From the standpoint of revolutionary politics, the Arab Spring can seem like a wasted effort. In Tunisia, where the wave of protest began, as well as in Egypt and the Gulf, regime change never fully took hold. Yet if the Arab Spring failed to disrupt the structures of governments, the movement was transformative in farms, families, and factories, souks and schools.
Seamlessly blending field research, on-the-ground interviews, and social theory, Asef Bayat shows how the practice of everyday life in Egypt and Tunisia was fundamentally altered by revolutionary activity. Women, young adults, the very poor, and members of the underground queer community can credit the Arab Spring with steps toward equality and freedom. There is also potential for further progress, as women’s rights in particular now occupy a firm place in public discourse, preventing retrenchment and ensuring that marginalized voices remain louder than in prerevolutionary days. In addition, the Arab Spring empowered workers: in Egypt alone, more than 700,000 farmers unionized during the years of protest. Labor activism brought about material improvements for a wide range of ordinary people and fostered new cultural and political norms that the forces of reaction cannot simply wish away.
In Bayat’s telling, the Arab Spring emerges as a paradigmatic case of “refolution”—revolution that engenders reform rather than radical change. Both a detailed study and a moving appeal, Revolutionary Life identifies the social gains that were won through resistance.
The terrorist attacks of 11 September 2001 were a local event that nevertheless elicited strong reactions throughout the world. The unprecedented strike on the continental United States, its instantaneous broadcast, and its global stakes placed 9/11 at the centre of ideological debates that still rage today. The impact was especially felt in France.
Chronic Aftershock looks at the significance of 9/11 in France as documented by prominent politicians, public intellectuals, journalists, sociologists, political scientists, philosophers, novelists, and conspiracy theorists. In his comprehensive account Jean-Philippe Mathy addresses the rise of a small but influential group of self-described “anti-anti-Americans” who shared the views of American neoconservatives in support of regime change in Iraq; the media controversy involving French Evangelical churches’ response to the religious views of George W. Bush; the widespread “I am Charlie” movement following the attacks against the offices of Charlie Hebdo; and the unending French national debate on the place of the Muslim community in a secular, universalist republic. The book also considers the November 2015 Islamist attacks in Paris, often described as “the French September 11.”
Combining approaches from intellectual history, cultural studies, and literary criticism, Chronic Aftershock explores the legacy of 9/11 and recent instances of transatlantic divide to provide an innovative and timely assessment of the radicalized violence that remains a major threat in today’s world.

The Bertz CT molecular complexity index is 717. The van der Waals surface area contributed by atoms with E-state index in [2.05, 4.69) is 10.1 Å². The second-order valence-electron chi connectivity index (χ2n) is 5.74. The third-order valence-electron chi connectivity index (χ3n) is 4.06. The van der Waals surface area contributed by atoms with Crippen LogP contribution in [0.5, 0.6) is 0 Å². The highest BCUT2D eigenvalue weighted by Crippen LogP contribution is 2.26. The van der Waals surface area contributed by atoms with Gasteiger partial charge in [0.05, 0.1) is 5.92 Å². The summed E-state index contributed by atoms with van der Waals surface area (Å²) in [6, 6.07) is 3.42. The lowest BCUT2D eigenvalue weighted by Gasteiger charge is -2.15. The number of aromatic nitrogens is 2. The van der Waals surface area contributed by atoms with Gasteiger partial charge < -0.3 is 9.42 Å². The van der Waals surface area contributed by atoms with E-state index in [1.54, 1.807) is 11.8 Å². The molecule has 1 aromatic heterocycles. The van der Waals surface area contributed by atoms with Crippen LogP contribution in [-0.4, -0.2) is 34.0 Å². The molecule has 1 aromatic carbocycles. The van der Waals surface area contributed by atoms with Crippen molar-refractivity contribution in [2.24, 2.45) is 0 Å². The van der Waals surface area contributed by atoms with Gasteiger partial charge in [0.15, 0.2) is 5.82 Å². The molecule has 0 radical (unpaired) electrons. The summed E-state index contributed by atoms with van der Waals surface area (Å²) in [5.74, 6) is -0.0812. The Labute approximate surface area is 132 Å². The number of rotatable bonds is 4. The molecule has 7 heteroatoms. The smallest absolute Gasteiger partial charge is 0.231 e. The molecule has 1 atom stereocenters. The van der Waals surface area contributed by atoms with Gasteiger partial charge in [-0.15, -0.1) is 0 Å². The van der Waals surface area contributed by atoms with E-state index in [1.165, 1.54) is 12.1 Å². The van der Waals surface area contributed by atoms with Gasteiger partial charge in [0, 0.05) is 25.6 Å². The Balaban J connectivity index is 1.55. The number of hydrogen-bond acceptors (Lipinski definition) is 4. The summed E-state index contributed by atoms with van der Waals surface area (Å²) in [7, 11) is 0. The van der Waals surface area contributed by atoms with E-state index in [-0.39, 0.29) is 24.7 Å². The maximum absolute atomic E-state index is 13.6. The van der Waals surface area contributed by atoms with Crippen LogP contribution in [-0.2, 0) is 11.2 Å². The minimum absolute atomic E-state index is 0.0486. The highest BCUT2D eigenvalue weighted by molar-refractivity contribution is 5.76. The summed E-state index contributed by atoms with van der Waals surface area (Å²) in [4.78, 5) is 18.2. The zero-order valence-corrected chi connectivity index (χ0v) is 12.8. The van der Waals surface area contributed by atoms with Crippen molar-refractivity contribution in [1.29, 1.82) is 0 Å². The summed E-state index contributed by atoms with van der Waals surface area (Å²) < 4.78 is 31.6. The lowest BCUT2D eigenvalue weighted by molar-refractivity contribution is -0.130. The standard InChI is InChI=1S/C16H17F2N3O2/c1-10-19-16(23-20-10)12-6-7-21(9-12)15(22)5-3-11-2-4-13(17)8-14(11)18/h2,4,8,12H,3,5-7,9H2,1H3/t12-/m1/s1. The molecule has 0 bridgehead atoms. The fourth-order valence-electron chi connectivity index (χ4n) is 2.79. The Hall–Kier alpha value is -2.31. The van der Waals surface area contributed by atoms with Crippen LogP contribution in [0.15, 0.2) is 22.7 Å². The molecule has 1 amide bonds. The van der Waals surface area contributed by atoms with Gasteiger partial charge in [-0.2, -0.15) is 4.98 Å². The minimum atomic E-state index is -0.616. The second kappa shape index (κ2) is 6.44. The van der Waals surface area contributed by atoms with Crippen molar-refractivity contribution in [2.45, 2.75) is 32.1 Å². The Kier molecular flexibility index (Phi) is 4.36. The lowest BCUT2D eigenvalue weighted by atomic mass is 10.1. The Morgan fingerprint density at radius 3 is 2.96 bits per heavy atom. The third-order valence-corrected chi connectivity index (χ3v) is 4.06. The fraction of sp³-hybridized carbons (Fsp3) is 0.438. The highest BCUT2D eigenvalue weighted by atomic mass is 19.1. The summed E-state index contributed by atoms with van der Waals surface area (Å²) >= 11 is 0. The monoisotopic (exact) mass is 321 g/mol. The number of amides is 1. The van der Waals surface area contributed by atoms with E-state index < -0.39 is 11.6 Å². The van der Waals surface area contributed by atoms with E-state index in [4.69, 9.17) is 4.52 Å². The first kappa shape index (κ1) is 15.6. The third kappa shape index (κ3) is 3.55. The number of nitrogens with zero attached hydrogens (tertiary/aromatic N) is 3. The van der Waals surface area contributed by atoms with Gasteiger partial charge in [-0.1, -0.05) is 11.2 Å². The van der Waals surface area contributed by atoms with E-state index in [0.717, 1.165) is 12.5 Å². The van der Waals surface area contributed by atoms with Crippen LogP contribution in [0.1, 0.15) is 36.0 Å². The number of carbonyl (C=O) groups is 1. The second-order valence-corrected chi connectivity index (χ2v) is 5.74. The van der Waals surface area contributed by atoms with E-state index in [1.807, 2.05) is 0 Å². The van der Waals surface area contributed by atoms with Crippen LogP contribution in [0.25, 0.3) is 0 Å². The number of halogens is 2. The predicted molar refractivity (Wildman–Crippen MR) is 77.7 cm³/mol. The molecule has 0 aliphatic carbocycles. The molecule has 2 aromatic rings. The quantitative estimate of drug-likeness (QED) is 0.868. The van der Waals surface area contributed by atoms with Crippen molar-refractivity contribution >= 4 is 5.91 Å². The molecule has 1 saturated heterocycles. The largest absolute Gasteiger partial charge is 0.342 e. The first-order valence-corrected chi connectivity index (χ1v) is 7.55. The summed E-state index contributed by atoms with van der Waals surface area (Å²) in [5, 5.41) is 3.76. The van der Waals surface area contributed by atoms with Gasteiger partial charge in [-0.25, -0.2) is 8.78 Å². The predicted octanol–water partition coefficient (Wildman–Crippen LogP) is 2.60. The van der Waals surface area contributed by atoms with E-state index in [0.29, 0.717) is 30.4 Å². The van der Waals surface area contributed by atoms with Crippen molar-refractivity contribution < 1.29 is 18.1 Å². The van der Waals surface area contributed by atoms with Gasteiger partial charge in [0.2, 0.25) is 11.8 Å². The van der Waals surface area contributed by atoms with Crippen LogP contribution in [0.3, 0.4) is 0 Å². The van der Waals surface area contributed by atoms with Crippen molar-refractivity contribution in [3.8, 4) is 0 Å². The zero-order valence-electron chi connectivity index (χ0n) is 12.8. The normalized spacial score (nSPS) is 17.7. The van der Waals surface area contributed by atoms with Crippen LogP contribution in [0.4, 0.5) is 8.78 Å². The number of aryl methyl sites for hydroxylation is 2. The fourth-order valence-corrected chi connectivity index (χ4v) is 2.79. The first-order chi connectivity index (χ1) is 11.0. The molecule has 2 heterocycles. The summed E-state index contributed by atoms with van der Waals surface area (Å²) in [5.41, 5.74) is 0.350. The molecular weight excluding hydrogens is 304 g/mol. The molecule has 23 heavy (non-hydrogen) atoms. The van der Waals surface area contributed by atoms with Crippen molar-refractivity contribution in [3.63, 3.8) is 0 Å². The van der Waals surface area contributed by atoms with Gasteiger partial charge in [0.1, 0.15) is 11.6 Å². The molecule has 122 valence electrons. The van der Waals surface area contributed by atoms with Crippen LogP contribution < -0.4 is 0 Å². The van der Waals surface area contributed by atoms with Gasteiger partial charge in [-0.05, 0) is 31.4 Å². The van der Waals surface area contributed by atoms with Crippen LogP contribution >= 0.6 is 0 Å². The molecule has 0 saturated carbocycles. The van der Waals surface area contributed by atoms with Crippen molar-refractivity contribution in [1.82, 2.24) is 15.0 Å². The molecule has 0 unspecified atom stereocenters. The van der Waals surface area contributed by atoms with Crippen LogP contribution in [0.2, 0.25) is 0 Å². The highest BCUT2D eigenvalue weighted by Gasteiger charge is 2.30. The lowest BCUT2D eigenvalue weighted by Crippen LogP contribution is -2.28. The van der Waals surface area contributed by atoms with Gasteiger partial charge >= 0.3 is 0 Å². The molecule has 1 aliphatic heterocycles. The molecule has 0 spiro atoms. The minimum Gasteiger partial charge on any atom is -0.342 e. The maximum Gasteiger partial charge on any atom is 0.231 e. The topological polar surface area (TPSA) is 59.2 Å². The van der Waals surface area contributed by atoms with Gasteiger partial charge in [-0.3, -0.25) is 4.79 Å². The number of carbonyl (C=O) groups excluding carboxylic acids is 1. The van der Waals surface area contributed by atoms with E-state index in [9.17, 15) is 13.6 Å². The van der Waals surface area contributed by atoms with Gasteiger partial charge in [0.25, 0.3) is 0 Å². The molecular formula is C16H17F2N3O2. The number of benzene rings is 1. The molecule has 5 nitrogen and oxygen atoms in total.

In this expansive yet concise survey, Christopher Fennell discusses archaeological research from sites across the United States that once manufactured, harvested, or processed commodities. Through studies of craft enterprise and the Industrial Revolution, this book uncovers key insights into American history from the seventeenth through the nineteenth centuries.
Exploring evidence from textile mills, glassworks, cutlery manufacturers, and tanneries, Fennell describes the complicated transition from skilled manual work to mechanized production methods, and he offers examples of how artisanal skill remained important in many factory contexts.
Fennell also traces the distribution and transportation of goods along canals and railroads. He delves into sites of extraction, such as lumber mills, copper mines, and coal fields, and reviews diverse methods for smelting and shaping iron. The book features an in-depth case study of Edgefield, South Carolina, a town that pioneered the production of alkaline-glazed stoneware pottery. Fennell outlines shifts within the field of industrial archaeology over the past century that have culminated in the recognition that these locations of remarkable energy, tumult, and creativity represent the lives and ingenuity of many people. In addition, he points to ways the field can help inform sustainable strategies for industrial enterprises in the present day.
John Locke (1632–1704) is considered one of the most important philosophers of the modern era and the first of what are often called ‘the Great British Empiricists.’ His major work, An Essay Concerning Human Understanding, was the single most widely read academic text in Britain for fifty years after its publication and set new limits to the scope and certainty of what we can claim to know about ourselves and the natural world. The Declaration of Independence and the United States Constitution were both highly influenced by Locke’s libertarian philosophical ideas, and Locke continues to have an impact on political thought, both conservative and liberal. It is less commonly known that Locke was a practicing physician, an influential interpreter of the Bible, and a policy maker in the English Carolina colonies.
The Lockean Mind provides a comprehensive survey of Locke’s work, not only placing it in its historical context but also exploring its contemporary significance. Comprising almost sixty chapters by a superb team of international contributors, the volume is divided into twelve parts covering the full range of Locke’s thought:
- Historical Background
- Locke’s Interlocutors
- Locke’s Epistemology
- Locke’s Philosophy of Mind
- Locke on Philosophy of Language and Logic
- Locke’s Metaphysics
- Locke’s Natural Philosophy
- Locke’s Moral Philosophy
- Locke on Education
- Locke’s Political Philosophy
- Locke’s Social Philosophy
- Locke on Religion
Essential reading for students and researchers in philosophy, Locke’s work is central to epistemology; metaphysics; philosophy of mind; philosophy of language; natural philosophy; ethical, legal-political, and social philosophy; as well as philosophy of education and philosophy of religion. This volume will also be a valuable resource to those in related humanities and social sciences disciplines with an interest in John Locke.